It is readily decomposed by acids, even by carbonic acid, and thus when exposed to the air chlorine is given off slowly. The addition of a stronger acid causes it to be evolved rapidly. Its probable constitution is

Ca

Cl. OCl.

This is decomposed by water into a mixture of calcium chloride and hypochlorite, and as it is usually moist it may be regarded as usually consisting of a mixture of these substances. On the addition of sulphuric acid, hypochlorous and hydrochloric acids are set free, which reacting on one another yield free chlorine. HCIO + HC1 = C12 + H2O.

Reaction. - The addition of oxalic acid causes the rapid and copious evolution of chlorine and the deposition of oxalate of calcium.

Impurities. - Imperfect saturation with chlorine. It is tested volumetri-cally in a similar way to liquor chlori, the chlorine being set free from it by the addition of hydrochloric acid. The chlorine thus liberated should amount to 30 per cent. B.P., 25 per cent. U.S.P.

Officinal Preparations.

B.P. Liquor Calcis Chlorinatae. Vapor Chlori (p. 551).

U.S.P

Liquor Calcis Chloratae.

Chlorinated lime is used in the preparation of Chloroform.

Liquor Calcis Chlorinatae. Solution of Chlorinated Lime. - It is a solution of 1 lb. to the gallon of water, and when tested volumetrically it should contain 13 grains of available chlorine in 1 fluid cz.

Liquor Sodae Chlorinatae, B.P.; Liquor Sodae Chloratae, U.S.P. Solution of Chlorinated Soda. - (Labarraque's disinfecting fluid.)

Characters. - A colourless alkaline liquid, with astringent taste and feeble odour of chlorine.

Preparation. - By passing chlorine into a solution of sodium carbonate B.P., or by decomposing chlorinated lime by sodium carbonate U.S.P.

Tests. - It behaves like a solution of chlorinated lime, but is not precipitated by oxalic acid nor oxalate of ammonium. (Distinction from and absence of solution of chlorinated lime.)

Dose. - 10 to 20 minims.

Officinal Preparation, B.P.

Cataplasma Sodae Chlorinatae.

Cataplasma Sodae Chlorinatae. - Linseed meal 2; solution of chlorinated soda 1; boiling water 4.

Uses. - Chlorinated lime is chiefly employed as a disinfectant and a deodoriser. In sick rooms some of it is put in saucers, and, according to the rapidity with which the evolution of chlorine is desired, either acid is added to it, or it is simply moistened and exposed to the air, when it is slowly decomposed by the carbonic acid. It is employed also for disinfecting typhoid stools, water-closets, and sewers. For this purpose it is used either in powder or solution. A solution is used to disinfect the sheets and bedding of patients suffering from infectious diseases.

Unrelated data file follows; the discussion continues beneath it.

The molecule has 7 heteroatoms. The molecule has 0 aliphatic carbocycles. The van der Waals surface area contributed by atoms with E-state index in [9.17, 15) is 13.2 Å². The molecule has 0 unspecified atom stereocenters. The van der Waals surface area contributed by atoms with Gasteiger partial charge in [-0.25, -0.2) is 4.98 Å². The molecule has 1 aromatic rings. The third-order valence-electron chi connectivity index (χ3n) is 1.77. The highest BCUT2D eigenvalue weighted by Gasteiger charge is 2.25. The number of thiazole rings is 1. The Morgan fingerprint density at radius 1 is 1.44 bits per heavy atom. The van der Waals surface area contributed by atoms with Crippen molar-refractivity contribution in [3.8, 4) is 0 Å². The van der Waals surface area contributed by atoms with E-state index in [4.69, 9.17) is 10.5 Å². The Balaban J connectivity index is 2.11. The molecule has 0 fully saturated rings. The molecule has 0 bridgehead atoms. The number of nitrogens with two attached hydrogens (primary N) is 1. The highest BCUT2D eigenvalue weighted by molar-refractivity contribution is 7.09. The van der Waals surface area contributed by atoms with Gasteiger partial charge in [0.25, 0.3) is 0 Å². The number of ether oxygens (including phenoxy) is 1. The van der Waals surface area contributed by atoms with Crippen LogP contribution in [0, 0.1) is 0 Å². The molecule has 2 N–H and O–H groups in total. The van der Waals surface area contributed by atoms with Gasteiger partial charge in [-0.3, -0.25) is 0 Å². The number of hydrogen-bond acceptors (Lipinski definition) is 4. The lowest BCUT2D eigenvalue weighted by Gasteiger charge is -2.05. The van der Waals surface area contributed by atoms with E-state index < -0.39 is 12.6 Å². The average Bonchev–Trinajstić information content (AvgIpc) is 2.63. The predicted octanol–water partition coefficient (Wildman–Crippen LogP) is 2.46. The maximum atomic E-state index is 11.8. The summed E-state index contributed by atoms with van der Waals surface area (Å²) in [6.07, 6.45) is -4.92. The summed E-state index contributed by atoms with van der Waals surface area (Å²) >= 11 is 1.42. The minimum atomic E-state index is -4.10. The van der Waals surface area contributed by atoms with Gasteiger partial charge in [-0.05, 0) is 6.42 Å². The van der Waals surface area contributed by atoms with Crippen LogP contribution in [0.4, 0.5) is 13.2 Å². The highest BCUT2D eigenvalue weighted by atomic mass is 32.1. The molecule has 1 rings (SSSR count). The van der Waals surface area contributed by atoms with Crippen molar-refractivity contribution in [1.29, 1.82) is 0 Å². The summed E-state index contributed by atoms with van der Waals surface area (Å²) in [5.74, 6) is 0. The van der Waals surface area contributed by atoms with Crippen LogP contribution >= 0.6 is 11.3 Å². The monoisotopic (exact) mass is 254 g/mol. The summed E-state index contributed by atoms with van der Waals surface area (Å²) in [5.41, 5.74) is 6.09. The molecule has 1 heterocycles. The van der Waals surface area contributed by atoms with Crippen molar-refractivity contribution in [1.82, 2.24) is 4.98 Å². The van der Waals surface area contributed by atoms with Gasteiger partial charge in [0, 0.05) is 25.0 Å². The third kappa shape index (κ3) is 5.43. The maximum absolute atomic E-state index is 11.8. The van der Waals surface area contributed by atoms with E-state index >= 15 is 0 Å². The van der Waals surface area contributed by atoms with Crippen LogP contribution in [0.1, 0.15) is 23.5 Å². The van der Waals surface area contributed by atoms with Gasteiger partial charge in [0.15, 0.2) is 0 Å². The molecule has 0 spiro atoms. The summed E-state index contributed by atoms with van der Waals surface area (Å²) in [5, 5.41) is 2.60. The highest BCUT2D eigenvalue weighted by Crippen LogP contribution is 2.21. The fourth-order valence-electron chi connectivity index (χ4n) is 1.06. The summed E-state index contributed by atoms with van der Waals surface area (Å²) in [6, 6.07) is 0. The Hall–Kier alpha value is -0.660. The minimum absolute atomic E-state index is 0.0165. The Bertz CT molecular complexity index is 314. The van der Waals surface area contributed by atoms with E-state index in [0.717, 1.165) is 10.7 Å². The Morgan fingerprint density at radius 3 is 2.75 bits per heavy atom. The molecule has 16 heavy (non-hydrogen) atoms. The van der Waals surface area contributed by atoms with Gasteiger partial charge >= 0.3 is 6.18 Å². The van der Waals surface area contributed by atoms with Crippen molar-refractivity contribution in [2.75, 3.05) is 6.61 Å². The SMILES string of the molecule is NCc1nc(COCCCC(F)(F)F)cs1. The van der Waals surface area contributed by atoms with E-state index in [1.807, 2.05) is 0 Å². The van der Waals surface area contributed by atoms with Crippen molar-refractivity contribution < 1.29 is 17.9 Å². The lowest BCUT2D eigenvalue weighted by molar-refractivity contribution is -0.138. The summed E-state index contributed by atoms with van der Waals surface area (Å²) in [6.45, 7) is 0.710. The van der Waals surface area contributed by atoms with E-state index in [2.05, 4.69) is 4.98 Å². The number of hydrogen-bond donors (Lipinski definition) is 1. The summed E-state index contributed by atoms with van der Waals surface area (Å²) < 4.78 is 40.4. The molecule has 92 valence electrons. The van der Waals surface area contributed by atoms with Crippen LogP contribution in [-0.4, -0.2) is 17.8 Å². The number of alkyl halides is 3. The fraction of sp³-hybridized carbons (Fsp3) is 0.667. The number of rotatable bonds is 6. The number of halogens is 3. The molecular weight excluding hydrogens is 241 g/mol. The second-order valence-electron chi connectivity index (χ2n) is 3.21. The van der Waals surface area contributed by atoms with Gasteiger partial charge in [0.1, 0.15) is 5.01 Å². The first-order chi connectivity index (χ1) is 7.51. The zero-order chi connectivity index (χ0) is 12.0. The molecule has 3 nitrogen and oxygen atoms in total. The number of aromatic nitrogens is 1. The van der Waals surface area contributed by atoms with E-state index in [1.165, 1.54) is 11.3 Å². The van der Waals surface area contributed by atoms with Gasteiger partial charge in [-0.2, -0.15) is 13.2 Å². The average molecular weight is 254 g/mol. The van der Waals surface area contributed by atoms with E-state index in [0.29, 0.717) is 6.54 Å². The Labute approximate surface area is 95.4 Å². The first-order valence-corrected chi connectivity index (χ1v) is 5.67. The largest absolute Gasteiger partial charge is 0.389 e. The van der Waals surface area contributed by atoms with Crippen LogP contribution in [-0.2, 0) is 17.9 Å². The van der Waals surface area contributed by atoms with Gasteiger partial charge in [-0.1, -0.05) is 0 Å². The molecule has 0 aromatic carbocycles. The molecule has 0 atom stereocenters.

Solutions of chlorinated lime or of chlorinated soda may be employed instead of chlorine water or permanganate of potassium for washing the hands after dissecting or performing post-mortem examinations. They are applied externally to wounds and ulcers of all sorts which have a foetid discharge and a tendency to slough. Not only do they remove the foetor, but they often induce a healthy action in the tissues themselves; and instead of the ulceration or sloughing extending farther and farther, the slough is thrown off and leaves behind it a healthy, healing surface. As the removal of sloughs is aided by heat, we have in the B.P. the poultice of chlorinated soda.

Like chlorine they are destructive to plant life, and they are therefore useful in skin-diseases depending on the presence of parasitic fungi, such as ringworm of the scalp, and in scabies which is due to the presence of a parasitic acarus. As they have a stimulant action on the skin, they are sometimes useful in eczema and prurigo.

They are employed as gargles, or washes to the mouth when foetid ulcers occur in these parts, as in ptyalism or in scarlatina; as an injection into the nose they have been used to lessen the discharge and to remove the foetor in ozaena, a disease in which the discharge from the nostrils is sometimes so disgusting as to be almost unendurable to the patient himself as well as to those around him. They are likewise useful in foetid discharges from the vagina, such as occur when the uterus is the seat of malignant disease.

Internally they have been employed in so-called putrid fevers, when it was imagined there was a special tendency to decomposition in the blood, such as typhus and malignant scarlatina. They have been given more especially in these diseases when there was great prostration of strength, with foetid evacuations and a dry and furred tongue.